Discrete Structures

# Lecture Notes, 1 Oct 2010

 Last Update: 1 October 2010 Note: or material is highlighted

### §1.5: Rules of Inference (cont'd)

1. Rule of Inference vs. Tautologies:

1. Recall that MP is the rule of inference:

From                A
&                    (AB)
you may infer B

2. It looks like the proposition:

(*)        (A ∧ (AB)) → B)

But it isn't!

3. Differences:

1. MP is a sequence of 3 propositions;
it is a valid argument form

2. (*) is a single proposition;
it is a tautology

4. But they are related:

MP is valid iff (*) is a tautology

5. In general, a rule of inference

From A
&      B
infer C

is valid iff ((AB) → C) is a tautology

• This is called the "Deduction Theorem", and requires proof
(but we won't prove it)

2. More Rules of Inference:

1. Disjunctive Syllogism:

(AB)
¬A
B

2. Modul Tollens (method of denying (the consequent)):

(AB)
¬B
¬A

A
(AB)

4. Simplification:

(AB)
A

5. Conjunction:

A
B
(AB)

6. There is a chart of some rules of inference on p. 66 (Table 1).

1. In general, for each connective, there are "introduction" and "elimination" rules,
2. some of which require nested subproofs.

• An "introduction" rule for a connective "*" tells you how to "introduce" as a line of a proof a new proposition whose principal connective is "*".
• An "elimination" rule for a connective "*" tells you how to "eliminate" a connective to create a new proposition for a line of a proof.

3. Rules of inference are "atomic" valid argument forms.

• Longer arguments are valid if their "sub-arguments" are valid;
a sub-argument is valid if its sub-arguments are valid;
and so on, stopping at "atomic" arguments that are rules of inference.
• This is another example of what I have been calling "recursion"

3. The Resolution Rule of Inference:

1. Resolution is a single rule of inference that can do the work of all of the others.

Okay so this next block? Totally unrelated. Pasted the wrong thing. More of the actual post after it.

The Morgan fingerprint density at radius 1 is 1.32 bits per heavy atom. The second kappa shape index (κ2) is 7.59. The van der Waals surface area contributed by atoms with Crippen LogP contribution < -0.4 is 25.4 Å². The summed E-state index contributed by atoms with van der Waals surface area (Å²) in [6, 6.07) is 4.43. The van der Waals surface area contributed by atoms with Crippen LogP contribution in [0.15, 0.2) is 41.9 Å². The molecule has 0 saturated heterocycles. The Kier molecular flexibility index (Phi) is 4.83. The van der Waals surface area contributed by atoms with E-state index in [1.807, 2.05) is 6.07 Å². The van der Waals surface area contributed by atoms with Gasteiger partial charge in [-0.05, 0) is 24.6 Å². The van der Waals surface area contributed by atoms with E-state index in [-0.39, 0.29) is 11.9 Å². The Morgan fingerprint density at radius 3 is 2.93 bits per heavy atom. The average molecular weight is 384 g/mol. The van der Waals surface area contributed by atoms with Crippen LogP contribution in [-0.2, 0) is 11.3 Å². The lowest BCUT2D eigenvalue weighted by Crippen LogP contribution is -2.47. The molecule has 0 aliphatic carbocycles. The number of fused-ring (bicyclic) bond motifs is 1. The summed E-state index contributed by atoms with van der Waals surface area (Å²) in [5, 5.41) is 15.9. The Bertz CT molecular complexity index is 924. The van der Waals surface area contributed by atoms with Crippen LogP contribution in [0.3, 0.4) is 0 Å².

• ∴, it's useful for computational implementations of FOL.
• The programming language Prolog is based on FOL and resolution.

2. Consider the following chart of rules of inference.
• The familiar rules are in the first column.
• The second column rewrites the rule using only ¬ & ∨
(which we know are functionally complete!)

 MP A → B A          B ¬A ∨ B A          B MT A → B ¬B          ¬A ¬A ∨ B ¬B          ¬A HS A → B B → C A → C ¬A ∨ B ¬B ∨ C ¬A ∨ C DS A ∨ B ¬A        B (already uses only ¬,∨)

3. Generalizing this pattern, we have Resolution:

AB1 ∨ … ∨ Bn
¬AC1 ∨ … ∨ Cm

(B1 ∨ … ∨ Bn) ∨ (C1 ∨ … ∨ Cm)

or, more simply:

AB
¬AC
BC

• To use this as the only rule,
we need to represent all propositions in "clause form"
(or "conjunctive normal form")
i.e., using only ¬, ∧, & ∨

• Take CSE 463 to learn more.

4. More examples of proofs:

1. Prove that this argument is valid:

P1:   Lynn works part time or full time.
P2:   If Lynn doesn't play on the team,
then she doesn't work part time.
P3:   If Lynn plays on the team,
then she's busy.
P4:   Lynn doesn't work full time.
C :   ∴ Lynn is busy.

2. Syntax & Semantics of Representation:

Let pt = Lynn works part time.
Let ft = Lynn works full time.
Let plays = Lynn plays on the team.
Let busy = Lynn is busy.

3. Translation of argument:

P1:    pt &or ft
P2:    ¬plays → ¬pt
P3:    plays → busy
P4:    ¬ft
C :    ∴ busy

4. We want to prove that this is a valid argument

• without using truth tables

5. How? Next time!

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